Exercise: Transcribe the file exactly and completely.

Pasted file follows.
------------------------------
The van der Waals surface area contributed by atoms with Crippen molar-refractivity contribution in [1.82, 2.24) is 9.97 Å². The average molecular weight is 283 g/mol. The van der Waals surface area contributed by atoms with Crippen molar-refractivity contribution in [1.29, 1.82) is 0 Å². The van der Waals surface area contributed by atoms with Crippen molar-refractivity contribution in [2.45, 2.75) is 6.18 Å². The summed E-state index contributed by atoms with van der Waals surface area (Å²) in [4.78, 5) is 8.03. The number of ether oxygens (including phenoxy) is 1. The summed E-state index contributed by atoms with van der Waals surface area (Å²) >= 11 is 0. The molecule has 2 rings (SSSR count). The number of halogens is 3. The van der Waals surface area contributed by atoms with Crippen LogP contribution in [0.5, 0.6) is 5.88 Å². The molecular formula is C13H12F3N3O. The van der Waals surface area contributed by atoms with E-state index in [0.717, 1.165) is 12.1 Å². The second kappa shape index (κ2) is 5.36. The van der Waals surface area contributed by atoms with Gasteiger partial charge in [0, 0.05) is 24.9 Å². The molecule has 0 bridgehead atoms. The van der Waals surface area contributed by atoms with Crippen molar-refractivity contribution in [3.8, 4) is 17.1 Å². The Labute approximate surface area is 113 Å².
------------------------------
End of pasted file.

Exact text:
The van der Waals surface area contributed by atoms with Crippen molar-refractivity contribution in [1.82, 2.24) is 9.97 Å². The average molecular weight is 283 g/mol. The van der Waals surface area contributed by atoms with Crippen molar-refractivity contribution in [1.29, 1.82) is 0 Å². The van der Waals surface area contributed by atoms with Crippen molar-refractivity contribution in [2.45, 2.75) is 6.18 Å². The summed E-state index contributed by atoms with van der Waals surface area (Å²) in [4.78, 5) is 8.03. The number of ether oxygens (including phenoxy) is 1. The summed E-state index contributed by atoms with van der Waals surface area (Å²) >= 11 is 0. The molecule has 2 rings (SSSR count). The number of halogens is 3. The van der Waals surface area contributed by atoms with Crippen LogP contribution in [0.5, 0.6) is 5.88 Å². The molecular formula is C13H12F3N3O. The van der Waals surface area contributed by atoms with E-state index in [0.717, 1.165) is 12.1 Å². The second kappa shape index (κ2) is 5.36. The van der Waals surface area contributed by atoms with Gasteiger partial charge in [0, 0.05) is 24.9 Å². The molecule has 0 bridgehead atoms. The van der Waals surface area contributed by atoms with Crippen molar-refractivity contribution in [3.8, 4) is 17.1 Å². The Labute approximate surface area is 113 Å².